NFL teams try to gather as much information as they can about prospects leading up to the draft, to the danger of the player himself.
Most guys go along with it for fear of not angering a potential boss, but some guys are willing to pass.
Last year, Christian McCaffrey stood out by refusing to conduct private workouts with teams, and there’s likely another high first-round pick following in his footsteps. According to Albert Breer of SI.com, Florida State safety Derwin James refused a request from the Buccaneers to work out after his pro day.
James ran a 4.47 40, posted 21 repetitions of the 225-pound bench press, and had an 11-foot broad jump and a 40-inch vertical at the Scouting Combine, so combined with his college tape, he’s presumably shown enough. But teams are going to push guys to work out because they want to see things with their own eyes.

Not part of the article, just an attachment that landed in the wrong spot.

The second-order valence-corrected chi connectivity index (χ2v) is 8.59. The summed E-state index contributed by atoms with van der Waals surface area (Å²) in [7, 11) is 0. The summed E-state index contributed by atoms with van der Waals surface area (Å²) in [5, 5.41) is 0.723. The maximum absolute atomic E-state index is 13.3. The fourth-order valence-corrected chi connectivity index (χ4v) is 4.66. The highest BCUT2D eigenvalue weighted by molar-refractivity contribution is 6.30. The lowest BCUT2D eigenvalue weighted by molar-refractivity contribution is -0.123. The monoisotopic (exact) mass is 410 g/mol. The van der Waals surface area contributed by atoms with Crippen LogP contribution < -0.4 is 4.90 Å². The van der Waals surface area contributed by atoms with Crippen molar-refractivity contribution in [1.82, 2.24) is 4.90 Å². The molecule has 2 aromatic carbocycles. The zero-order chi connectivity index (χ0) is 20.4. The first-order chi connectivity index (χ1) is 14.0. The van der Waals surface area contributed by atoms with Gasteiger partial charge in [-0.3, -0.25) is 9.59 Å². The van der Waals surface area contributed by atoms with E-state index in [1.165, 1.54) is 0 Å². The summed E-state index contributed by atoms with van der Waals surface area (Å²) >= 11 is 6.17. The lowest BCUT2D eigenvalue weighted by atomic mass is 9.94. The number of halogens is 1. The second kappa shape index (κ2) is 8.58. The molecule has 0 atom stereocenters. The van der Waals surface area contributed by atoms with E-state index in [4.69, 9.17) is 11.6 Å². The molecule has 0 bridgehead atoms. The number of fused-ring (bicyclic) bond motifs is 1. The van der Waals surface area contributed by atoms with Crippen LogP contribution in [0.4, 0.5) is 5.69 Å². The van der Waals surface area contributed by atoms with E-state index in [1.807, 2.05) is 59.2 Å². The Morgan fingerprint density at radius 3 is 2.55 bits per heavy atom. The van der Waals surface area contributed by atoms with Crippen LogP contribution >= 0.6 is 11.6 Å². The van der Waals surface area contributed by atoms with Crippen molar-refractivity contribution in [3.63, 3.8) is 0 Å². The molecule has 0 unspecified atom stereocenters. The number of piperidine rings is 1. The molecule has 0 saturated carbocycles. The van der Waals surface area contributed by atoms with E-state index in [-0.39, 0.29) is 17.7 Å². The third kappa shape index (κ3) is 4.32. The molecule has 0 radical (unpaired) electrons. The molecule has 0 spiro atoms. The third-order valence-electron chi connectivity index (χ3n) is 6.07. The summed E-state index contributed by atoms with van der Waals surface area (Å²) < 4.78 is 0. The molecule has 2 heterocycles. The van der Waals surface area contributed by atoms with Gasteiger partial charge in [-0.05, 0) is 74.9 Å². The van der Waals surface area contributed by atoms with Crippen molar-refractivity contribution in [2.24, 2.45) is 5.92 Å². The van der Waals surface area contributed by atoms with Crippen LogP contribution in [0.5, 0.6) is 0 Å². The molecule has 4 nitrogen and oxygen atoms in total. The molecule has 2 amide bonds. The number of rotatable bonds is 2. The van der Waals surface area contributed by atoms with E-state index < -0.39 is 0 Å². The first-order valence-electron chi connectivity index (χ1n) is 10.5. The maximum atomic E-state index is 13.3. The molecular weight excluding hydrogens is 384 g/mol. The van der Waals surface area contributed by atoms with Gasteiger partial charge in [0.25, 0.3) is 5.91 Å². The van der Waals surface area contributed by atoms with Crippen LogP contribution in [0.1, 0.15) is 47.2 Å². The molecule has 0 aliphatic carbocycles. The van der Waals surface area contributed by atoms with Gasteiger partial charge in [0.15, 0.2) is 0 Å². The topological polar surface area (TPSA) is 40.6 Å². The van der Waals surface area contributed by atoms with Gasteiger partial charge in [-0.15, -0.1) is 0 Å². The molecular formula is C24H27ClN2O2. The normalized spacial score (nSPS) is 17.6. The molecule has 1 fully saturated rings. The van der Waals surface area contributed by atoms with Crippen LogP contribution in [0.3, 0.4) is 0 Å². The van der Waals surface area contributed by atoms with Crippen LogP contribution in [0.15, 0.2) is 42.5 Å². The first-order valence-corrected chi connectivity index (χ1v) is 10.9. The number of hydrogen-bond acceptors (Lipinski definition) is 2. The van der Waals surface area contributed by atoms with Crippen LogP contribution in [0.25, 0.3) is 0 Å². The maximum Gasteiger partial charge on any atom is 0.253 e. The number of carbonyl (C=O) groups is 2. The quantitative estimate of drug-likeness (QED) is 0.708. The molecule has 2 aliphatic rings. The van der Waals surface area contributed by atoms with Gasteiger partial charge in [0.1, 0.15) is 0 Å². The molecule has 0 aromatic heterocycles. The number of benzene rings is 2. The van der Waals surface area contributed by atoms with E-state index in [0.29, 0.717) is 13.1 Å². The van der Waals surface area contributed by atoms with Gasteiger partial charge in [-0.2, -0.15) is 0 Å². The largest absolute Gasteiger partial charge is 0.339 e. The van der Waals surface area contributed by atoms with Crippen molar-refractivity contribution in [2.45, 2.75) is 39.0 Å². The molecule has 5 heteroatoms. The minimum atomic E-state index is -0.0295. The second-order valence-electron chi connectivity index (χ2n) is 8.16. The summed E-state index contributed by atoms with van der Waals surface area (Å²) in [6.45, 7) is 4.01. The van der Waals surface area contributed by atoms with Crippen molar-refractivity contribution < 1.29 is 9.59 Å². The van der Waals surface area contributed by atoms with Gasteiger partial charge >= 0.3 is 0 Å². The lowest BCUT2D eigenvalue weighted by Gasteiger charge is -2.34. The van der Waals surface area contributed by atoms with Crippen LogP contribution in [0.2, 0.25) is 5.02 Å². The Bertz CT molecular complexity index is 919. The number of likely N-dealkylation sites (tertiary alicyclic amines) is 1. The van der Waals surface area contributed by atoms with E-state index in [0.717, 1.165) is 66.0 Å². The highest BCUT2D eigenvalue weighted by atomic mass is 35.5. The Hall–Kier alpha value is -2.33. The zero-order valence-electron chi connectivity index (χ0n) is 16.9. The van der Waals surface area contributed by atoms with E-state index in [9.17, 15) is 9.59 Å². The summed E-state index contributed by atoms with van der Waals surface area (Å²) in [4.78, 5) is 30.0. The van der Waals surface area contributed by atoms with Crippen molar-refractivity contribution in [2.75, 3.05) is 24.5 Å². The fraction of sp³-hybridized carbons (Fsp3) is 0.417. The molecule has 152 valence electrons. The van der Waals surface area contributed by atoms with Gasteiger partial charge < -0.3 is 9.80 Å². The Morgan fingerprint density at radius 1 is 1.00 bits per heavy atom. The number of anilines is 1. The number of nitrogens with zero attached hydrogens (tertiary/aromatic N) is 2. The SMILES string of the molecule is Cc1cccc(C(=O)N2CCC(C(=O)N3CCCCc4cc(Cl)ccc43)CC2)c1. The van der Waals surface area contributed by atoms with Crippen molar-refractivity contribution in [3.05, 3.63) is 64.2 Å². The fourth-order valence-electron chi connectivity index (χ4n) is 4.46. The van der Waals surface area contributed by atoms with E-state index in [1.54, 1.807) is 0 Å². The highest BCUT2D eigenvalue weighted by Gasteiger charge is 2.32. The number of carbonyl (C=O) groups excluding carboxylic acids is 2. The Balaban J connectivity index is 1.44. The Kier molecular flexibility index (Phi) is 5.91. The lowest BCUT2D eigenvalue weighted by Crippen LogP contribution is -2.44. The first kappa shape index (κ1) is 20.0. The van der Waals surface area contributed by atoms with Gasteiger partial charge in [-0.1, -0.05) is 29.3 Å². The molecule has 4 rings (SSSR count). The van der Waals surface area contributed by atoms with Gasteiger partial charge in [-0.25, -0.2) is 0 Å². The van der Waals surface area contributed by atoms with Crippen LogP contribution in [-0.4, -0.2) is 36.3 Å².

First-round prospect Taven Bryan had eight workouts, followed by 12 team visits in a 16-day span. And as players go into workouts and visits exhausted, they’re putting themselves at risk. Already this offseason, Wisconsin cornerback Nick Nelson tore his meniscus while working out for the Lions, and N.C. State defensive lineman Kentavius Street tore his ACL while working out for the Giants.
Breer mentions that some other top-15 prospects have also made the decision to refuse workouts, as they should. With a little luck, the trend will spread and players will stop putting their professional futures at risk needlessly.